$base64AuthInfoVs = [Convert]::ToBase64String([Text.Encoding]::ASCII.GetBytes(("{0}:{1}" -f $userVs,$tokenVs)))
$headersVs = @{Authorization=("Basic {0}" -f $base64AuthInfoVs)}

$urlVs= $projecturiVs + $projectVs + '/_apis/release/definitions?api-version=4.1-preview.3'

Write-Host "$urlVs"
$responseVs = ""
$methodVs = "get"

# Invoke the rest api with headers
$responseVs= Invoke-RestMethod -Uri $urlVs  -ContentType "application/json" -headers $headersVs -Method $methodVs  

# Write the response from VSTS
Write-Host "Reponse: " $responseVs

The response ..


Response: @{count=4; value=System.Object[]} `

In case you didn’t know, VSTS now supports triggering release’s with dynamic parameters. In simple terms you can inject parameter values at the time of triggering the release. While this feature has always been available in builds, this is a recent addition to release pipelines… Very useful to enable the scenario we are implementing!

Let’s build this out further, our goal is to trigger a specific release definition with dynamic parameters. The VSTS API has returned us the list of all release definitions in the team project. In the code snippet below, we’ll loop through the list to find the release definition called ‘restart’. Create a new release with with a dynamic variable, the value of which we’ve picked up from the service now ticket…

# Loop through the list of release definitions and find the one with the name 'Restart'
foreach($releasedefVs in $responseVs.value){

    if($ -match "ReStart"){

        # Extract and store the release identifier in a variable 

        # Create a release parameter
        $createReleaseParams = @{
                    "value"="$svNowValue"; # A value extracted from service now ticket

        # Create a release base URL using the RM API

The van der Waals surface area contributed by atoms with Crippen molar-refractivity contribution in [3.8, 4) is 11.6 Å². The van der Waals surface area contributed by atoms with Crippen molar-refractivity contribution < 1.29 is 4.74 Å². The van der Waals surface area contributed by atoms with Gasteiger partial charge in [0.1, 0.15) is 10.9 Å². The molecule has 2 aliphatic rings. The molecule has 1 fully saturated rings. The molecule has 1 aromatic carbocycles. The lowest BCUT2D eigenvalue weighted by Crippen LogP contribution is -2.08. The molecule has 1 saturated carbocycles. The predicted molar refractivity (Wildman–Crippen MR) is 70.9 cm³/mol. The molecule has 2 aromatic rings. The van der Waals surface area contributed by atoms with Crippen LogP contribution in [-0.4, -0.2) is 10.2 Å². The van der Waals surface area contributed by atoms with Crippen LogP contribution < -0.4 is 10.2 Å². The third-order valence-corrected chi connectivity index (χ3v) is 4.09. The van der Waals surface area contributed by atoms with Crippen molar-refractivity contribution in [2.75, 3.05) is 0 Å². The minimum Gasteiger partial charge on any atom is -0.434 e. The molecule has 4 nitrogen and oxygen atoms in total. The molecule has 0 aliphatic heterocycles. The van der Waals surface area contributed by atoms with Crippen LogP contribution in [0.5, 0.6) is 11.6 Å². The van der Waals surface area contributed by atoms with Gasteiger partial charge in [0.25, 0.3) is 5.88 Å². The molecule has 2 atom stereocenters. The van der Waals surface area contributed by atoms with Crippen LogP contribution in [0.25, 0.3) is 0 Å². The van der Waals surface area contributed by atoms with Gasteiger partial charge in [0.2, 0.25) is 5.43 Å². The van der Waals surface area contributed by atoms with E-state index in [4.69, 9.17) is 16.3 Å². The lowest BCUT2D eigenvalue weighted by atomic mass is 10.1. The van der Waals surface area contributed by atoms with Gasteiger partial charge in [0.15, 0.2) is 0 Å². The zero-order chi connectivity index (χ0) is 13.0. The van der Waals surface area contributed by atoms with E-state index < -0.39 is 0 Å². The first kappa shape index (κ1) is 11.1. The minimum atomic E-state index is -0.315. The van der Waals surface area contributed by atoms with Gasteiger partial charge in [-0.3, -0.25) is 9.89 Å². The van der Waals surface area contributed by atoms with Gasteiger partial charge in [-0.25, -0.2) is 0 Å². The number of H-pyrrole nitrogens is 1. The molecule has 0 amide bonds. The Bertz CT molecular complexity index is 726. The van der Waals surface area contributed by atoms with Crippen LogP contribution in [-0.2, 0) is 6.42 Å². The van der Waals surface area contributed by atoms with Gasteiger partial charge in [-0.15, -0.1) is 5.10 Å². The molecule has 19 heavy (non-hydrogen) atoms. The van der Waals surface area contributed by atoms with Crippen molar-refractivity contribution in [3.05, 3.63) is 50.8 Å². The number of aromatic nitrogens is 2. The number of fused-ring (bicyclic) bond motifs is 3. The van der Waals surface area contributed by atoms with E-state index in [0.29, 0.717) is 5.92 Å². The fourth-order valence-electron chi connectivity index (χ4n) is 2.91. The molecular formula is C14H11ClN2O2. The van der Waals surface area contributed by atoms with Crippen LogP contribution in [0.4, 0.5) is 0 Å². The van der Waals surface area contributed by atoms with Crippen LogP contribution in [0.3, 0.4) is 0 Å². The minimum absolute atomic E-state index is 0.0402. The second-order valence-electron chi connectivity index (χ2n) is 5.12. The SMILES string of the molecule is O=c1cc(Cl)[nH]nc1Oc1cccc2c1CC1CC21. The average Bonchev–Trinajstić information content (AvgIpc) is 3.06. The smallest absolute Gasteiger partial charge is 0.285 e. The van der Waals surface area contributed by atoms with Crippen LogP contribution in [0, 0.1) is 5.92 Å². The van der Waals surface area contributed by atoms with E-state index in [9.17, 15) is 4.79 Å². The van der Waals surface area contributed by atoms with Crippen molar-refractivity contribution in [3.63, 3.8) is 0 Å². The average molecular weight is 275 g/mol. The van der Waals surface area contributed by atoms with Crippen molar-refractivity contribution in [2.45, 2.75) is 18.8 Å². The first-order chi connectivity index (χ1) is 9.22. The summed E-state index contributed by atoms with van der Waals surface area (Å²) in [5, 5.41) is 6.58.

$createReleaseUrl= $projecturiVs + $projectVs + '/_apis/release/releases?api-version=4.1-preview.6'

        $method = "Post"
        $release = ""

        # Invoke the release API with the release parameter
        $release= Invoke-RestMethod -Uri $createReleaseUrl  -ContentType "application/json" -Body ($createReleaseParams|ConvertTo-Json) -headers $headersVs -Method $method  


        # Spit out the release status 


In the spirit of two way communication, we can publish an update back to the service now ticket to indicate that the release action has been performed on the ticket. To do this we’ll use the service now API with

# Create a URL for service now update action
$updateRestUrl = ""+$dtr.number+"&sysparm_action=update";
$updateUri =  ""+ $updateRestUrl
$updateMethod = "Post"

# Send HTTP request to update comments in the ticket
$updateParams = @{
                    "short_description"="=> $dtr.short_description";
                    "comments"="$found Restart has been Triggered";

# Invoke the api with headers to update the ticket with comments
$updateResponse = Invoke-WebRequest -Headers $headersSn -Method $updateMethod -Body ($updateParams|ConvertTo-Json) -Uri $updateUri

# Print response

Voila! Job done… To summarize what we have achieved in this blogpost,

  • Hacking the service now URL and adding &JSON in query string to return json response
  • Use PowerShell to invoke the service now API
    • Filter tickets to get a specific ticket
    • Extract and store a key value from the service ticket
  • Use PoweShell to invoke the VSTS API
    • Filter the release definitions to find a specific release definition
    • Create a release for the release definition with dynamic parameter using a key value extract from the service ticket
    • Update service now to comments field in the ticket to reflect the work carried out

Obviously this script can be adapted to run as a scheduled job within a VSTS build pipeline, that can use chaining to trigger the release pipeline with dynamic parameters. In the next blogpost, i’ll walk you through how easy it is to convert this into an Azure function so this operation can run in the cloud as a scheduled job…

Mean while, check out my previous blogpost on how to integrate service now into VSTS release management to auto approve release using a release gate

I hope you enjoyed this post, be sure to share it, subscribe to the blog for updates on the cool DevOps hacks!


About author
Tarun Arora
Tarun Arora
Tarun Arora is obsessed with high-quality working software, DevOps, Continuous Delivery and Agile. His core strengths are Azure, Azure DevOps, PowerShell, SQL and WPF. He is a Microsoft MVP in Visual Studio Development Tools and the author of 'DevOps & ALM with TFS 2015'.
We Are
  • onlyutkarsh
    Utkarsh Shigihalli
    Microsoft MVP, Technologist & DevOps Coach

  • arora_tarun
    Tarun Arora
    Microsoft MVP, Author & DevOps Coach at Avanade